Big Momma's House

June 2nd, 2000


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Nia Long stars as Sherry and Jascha Washington stars as her son, Trent Malcolm (Martin Lawrence) pretends to be Big Momma Nia Long at event of Big Momma's HouseJascha Washington stars as Trent Big Momma takes it to the hoop Big Momma gives Nolan a lesson in proper martial arts technique

An FBI agent disguises himself as an old lady to protect a beautiful federal witness and her son.

Release Year: 2000

Rating: 4.8/10 (31,541 voted)

Critic's Score: 33/100

Director: Raja Gosnell

Stars: Martin Lawrence, Nia Long, Paul Giamatti

FBI agent Malcolm Turner is known best for being a brilliant, master of disguise. Malcolm's latest assignment sends him to small-town Georgia, where he's assigned to trap a brutal bank robber (and a recent prison escapee) who they suspect will be coming down to visit his ex-girlfriend Sherry and her son. Malcolm sets up a stakeout across from the home of a larger-than-life southern matriarch known as Big Momma, who's about to be visited by Sherry. It's a simple plan, but there's one big problem: Unbeknownst to Sherry, Big Momma has unexpectedly left town. So Malcolm, decides to impersonate the cantankerous Southern granny. Using a few tricks of disguise, he completely transforms himself into Big Momma, even taking on the corpulent septuagenarian's everyday routine-from cooking soul food to delivering babies to "testifying" at the local church. In the mean time...

Writers: Darryl Quarles, Darryl Quarles

Martin Lawrence - Malcolm Turner
Nia Long - Sherry Pierce
Paul Giamatti - John
Jascha Washington - Trent Pierce
Terrence Howard - Lester Vesco (as Terrence Dashon Howard)
Anthony Anderson - Nolan
Ella Mitchell - Hattie Mae Pierce (Big Momma)
Carl Wright - Ben Rawley
Phyllis Applegate - Sadie
Starletta DuPois - Miss Patterson
Jessie Mae Holmes - Miss Other Patterson
Nicole Prescott - Lena
Octavia Spencer - Twila (as Octavia L. Spencer)
Tichina Arnold - Ritha
Cedric the Entertainer - Reverend

Taglines: He's Deep Undercover.

Release Date: 2 June 2000

Filming Locations: Chapman University - One University Drive, Orange, California, USA

Box Office Details

Budget: $30,000,000(estimated)

Opening Weekend: $25,661,041 (USA) (4 June 2000) (2802 Screens)

Gross: $117,559,438 (USA) (19 November 2000)

Technical Specs


Did You Know?

Screenwriter Darryl Quarles came up with the idea for the name "Big Momma" because it was what the neighborhood kids used to call his own real life mother.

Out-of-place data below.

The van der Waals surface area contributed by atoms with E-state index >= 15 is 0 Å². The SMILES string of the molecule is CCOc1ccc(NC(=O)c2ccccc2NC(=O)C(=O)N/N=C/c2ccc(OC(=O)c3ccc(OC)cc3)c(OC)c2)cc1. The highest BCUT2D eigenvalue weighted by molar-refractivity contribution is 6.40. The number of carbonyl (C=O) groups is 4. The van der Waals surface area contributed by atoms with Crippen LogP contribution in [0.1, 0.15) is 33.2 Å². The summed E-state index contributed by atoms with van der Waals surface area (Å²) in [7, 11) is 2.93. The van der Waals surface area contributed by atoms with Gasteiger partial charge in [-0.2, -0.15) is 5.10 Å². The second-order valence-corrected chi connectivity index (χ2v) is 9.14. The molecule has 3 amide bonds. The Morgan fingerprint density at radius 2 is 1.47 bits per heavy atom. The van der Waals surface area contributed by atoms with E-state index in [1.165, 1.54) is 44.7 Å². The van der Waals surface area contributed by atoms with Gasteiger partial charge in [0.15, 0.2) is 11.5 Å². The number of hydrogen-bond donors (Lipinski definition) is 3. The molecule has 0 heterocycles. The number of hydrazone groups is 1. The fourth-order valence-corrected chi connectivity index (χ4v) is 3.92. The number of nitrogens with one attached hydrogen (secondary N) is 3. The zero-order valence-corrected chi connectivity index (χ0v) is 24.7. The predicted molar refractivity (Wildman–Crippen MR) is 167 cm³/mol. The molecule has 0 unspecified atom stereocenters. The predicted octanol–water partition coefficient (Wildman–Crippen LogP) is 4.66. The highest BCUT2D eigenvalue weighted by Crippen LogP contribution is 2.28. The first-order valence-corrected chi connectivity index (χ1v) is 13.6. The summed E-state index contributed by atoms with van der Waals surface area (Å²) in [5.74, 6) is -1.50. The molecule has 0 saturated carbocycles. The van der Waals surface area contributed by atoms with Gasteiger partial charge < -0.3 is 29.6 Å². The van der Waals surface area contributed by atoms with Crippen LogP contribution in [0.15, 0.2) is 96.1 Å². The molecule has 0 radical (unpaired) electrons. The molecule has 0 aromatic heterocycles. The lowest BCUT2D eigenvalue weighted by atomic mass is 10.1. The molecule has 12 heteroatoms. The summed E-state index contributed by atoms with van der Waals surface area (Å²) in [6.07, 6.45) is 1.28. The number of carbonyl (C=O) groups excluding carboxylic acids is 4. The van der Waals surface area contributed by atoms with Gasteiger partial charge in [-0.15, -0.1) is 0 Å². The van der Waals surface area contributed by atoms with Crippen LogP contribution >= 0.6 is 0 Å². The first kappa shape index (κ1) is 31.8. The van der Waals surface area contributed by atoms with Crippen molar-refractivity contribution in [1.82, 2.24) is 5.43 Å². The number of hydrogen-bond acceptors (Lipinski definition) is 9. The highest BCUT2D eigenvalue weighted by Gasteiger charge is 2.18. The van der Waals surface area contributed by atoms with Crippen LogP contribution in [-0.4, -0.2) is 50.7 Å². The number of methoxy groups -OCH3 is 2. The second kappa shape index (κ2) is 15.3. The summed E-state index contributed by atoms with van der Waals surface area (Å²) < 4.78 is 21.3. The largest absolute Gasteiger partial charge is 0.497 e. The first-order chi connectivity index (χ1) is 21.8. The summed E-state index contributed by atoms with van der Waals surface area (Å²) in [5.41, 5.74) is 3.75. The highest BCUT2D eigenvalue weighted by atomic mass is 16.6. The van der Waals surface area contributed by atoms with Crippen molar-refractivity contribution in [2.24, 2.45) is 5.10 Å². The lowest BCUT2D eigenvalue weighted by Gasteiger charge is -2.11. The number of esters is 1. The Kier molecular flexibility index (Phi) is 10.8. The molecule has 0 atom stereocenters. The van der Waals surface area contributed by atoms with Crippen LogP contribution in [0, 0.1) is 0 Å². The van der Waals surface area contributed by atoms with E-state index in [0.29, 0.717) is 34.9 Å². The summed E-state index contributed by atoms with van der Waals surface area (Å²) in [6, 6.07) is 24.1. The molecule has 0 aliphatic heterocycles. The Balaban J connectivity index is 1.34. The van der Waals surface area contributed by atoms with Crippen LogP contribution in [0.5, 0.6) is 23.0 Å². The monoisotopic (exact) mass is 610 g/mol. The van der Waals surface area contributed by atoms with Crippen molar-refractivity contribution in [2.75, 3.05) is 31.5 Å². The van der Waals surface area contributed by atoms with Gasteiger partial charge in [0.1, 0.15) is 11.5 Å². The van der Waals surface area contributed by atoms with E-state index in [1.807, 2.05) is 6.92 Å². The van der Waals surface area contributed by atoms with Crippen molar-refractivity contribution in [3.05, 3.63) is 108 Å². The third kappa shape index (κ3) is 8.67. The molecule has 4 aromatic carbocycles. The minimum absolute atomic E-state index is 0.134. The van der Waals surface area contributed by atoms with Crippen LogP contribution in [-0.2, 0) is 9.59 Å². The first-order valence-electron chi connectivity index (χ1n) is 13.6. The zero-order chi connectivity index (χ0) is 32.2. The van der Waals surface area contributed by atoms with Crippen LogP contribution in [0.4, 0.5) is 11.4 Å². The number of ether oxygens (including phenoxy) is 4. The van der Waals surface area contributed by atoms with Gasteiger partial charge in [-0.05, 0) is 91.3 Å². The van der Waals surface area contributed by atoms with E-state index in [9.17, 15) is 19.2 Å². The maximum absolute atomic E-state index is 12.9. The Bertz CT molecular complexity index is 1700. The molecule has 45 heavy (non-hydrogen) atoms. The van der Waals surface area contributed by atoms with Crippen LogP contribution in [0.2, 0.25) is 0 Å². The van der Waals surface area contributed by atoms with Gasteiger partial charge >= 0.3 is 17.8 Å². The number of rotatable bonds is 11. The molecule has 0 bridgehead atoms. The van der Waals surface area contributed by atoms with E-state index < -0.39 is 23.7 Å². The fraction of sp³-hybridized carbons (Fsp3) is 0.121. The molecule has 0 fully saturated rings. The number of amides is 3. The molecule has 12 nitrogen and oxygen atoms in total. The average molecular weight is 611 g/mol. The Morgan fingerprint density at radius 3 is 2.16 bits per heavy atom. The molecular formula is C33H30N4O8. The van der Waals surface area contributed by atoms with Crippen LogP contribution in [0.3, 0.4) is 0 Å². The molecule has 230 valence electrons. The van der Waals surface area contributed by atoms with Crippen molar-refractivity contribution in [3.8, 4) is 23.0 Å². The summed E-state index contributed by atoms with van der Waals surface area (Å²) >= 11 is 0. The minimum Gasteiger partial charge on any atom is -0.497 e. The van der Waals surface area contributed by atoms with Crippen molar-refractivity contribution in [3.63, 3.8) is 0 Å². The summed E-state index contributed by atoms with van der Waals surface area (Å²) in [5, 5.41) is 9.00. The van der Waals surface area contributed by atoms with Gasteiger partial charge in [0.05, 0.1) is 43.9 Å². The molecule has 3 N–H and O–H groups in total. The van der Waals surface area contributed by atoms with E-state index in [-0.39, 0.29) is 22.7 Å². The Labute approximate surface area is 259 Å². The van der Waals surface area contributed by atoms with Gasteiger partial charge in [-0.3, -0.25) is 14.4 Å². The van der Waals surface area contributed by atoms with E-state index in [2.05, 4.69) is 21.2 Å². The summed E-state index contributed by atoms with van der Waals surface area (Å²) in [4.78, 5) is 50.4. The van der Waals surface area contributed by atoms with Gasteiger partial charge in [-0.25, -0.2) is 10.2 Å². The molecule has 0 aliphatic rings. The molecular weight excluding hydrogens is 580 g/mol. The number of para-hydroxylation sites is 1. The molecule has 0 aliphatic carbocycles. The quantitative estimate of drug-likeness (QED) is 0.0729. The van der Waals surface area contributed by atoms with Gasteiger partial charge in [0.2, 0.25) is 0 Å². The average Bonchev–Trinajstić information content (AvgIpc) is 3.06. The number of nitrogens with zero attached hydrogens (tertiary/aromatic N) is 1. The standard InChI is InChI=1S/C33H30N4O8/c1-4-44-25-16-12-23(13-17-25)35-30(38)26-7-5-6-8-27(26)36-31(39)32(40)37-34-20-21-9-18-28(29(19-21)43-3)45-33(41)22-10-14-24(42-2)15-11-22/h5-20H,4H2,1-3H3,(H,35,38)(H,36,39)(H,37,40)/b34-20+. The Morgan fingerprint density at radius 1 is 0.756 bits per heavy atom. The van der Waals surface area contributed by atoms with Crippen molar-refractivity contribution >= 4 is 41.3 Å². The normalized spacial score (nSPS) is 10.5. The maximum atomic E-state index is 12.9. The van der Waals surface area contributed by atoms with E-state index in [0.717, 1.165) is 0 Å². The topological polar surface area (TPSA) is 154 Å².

Continuity: The microphone that (the real) Big Momma uses at the end of the movie switches back and forth between her right and left hands between shots.

Sherry: [jumping into bed beside "Big Momma" during the storm] I remember how it used to storm like this when I was a little girl. You would wrap your arms around me, and it felt like nothing in the world could ever hurt me.
Malcolm Turner: [wrapping his arms around Sherry] It feels so damn good.
Sherry: [feeling a jab in her back from Malcolm's "arousal"] Big Momma, what's that?
Malcolm Turner: [pulls out a flashlight] That's just my flashlight. The storm knocked out all the power so I had to get a big ol' flashlight.
Sherry: [interrupting the conversation they were having when she feels another jab in the back] Big Momma, is there another flashlight under there?

User Review

Not excellent, but often funny

Rating: 7/10

Martin Lawrence is often trusty in the world of comedy. Maybe I'm just overcoming his awful "Blue Streak," but I felt this comedy--though saggy at times--was quite funny. The premise is undoubtedly implausible. How's a whole neighborhood going to believe that this undercover cop with a latex body that looks somewhat like Big Momma is actually Big Momma? There's a lot of disbelief to suspend. But the gags often worked and I can say I laughed about 75 percent of the time. Some are predictable, like when Big Momma takes a karate class and starts beating the teacher--played by Anthony Anderson--to a pulp, but they still work due to the way they're handled. And Lawrence turns in yet another fine comic performance, with a script that could've used a rewrite but was nowhere near as bad as the crackerjack script he had to work with in "Blue Streak." The talented comic helps keep the movie togehter, with a little assistance from the supporting cast. Paul Giamatti, who was great as Pig Vomit in the acclaimed "Private Parts," is funny as Lawrence's partner. We also have "Me Myself and Irene's" Anthony Anderson and Cedric the Entertainer.

The plot is chaotic, sometimes predictable, and becomes more and more implausible by the minute but the comedy works and because of that we're able to excuse the script's shortcomings. "Big Momma" doesn't deliver the biggest laughs, but it's good, fun entertainment on a lonely weekday afternoon.

My score: 7 (out of 10)